The best early sign of good child outcomes is reading skills at the end of third grade. Currently, approximately 50% of Wayne County children are not reading at grade level at the end of third grade. That puts 50% of our children at risk not only to drop out of school but also to engage in crime, substance abuse, irresponsible pregnancy, suffer with mental health disorders and to be much less likely to become contributing members of our community.
We know that child health, including mental health, is all about having parents who understand how to raise successful children. Our community must address forces that affect child outcomes and the community needs to do whatever it can to improve these outcomes. What do we know?
- Children are healthier when their mothers are healthy, older, have at least two years of college education, do not live in poverty, and have significant other/family supportMultiple organizations are meeting monthly (Community Access to Child Health grant) to improve our community-wide approach to prenatal care.
- Child outcomes are better when parents, grandparents, aunts, uncles, and other family members spend quality time with the children that involves lots of face-to-face talking and playThe old-fashioned way of child rearing has proven to be best: talking, reading, singing, playing games on the floor, as opposed to the new-fangled technology approach using TV, cell phones, and tablets
- At-risk low-income children have better outcomes when they live in neighborhoods and attend schools that allow them to interact with children from middle class families. These benefits work both ways: children from middle class families are also more successful when they attend more diverse schools.Our school board is looking at redistricting now – changes to school districts could give more low-income children the chance to attend school with children from families with higher incomes. Wayne Forward is addressing all aspects of poverty in our community.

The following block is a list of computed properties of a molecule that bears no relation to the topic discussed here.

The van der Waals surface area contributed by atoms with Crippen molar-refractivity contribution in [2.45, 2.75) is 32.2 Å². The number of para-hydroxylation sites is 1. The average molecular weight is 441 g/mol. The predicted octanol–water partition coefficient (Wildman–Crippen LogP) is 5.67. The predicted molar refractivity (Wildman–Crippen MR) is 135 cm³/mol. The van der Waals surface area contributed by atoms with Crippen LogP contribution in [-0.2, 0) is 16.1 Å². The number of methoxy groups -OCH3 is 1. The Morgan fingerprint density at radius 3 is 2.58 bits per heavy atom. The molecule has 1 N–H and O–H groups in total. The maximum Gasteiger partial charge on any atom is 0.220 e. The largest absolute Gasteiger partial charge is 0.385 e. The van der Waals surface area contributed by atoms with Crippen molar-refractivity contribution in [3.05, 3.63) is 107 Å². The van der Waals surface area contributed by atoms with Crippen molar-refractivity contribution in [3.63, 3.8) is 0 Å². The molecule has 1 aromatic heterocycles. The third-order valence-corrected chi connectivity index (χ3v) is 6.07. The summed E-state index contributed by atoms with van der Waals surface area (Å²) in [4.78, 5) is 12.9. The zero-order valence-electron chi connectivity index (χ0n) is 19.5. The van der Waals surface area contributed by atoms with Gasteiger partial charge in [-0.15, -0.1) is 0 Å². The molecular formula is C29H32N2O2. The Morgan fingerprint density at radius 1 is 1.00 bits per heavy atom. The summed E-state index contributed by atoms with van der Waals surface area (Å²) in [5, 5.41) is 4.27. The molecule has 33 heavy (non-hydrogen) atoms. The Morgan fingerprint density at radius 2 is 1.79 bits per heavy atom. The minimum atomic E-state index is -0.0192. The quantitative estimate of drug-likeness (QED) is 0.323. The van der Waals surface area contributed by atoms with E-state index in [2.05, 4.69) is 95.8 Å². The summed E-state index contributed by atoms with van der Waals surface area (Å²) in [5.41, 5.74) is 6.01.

As a community, we must address each of these items in some organized fashion if we expect child outcomes to improve. If not, the children who experience bad outcomes will continue to fuel epidemics of poverty, crime, and substance abuse.
It is possible to devise an 11-step plan to assure community support for the adolescents who make up our future:
- Screen all adolescents on-site in the schools for mental health/substance abuse problems and refer at-risk students for necessary support servicesOur public schools and the Wayne Initiative for School Health are addressing these issues.
- Provide comprehensive family life/human sexuality education for all adolescents who attend school in our county and provide support for students at-risk to experience unplanned pregnancyOur school board is revising this curriculum; the program should be “opt out” only for students whose parents object to the content; if the program is “opt in,” many low-income students whose parents are not attentive to their educational programs will be left out.
- Link students at-risk for academic failure to vocational education programs in the schools and the community college so that these students do not lose hope and join the ranks of the unemployed/homelessOur public schools and community college are improving vocational programs for young people in our community.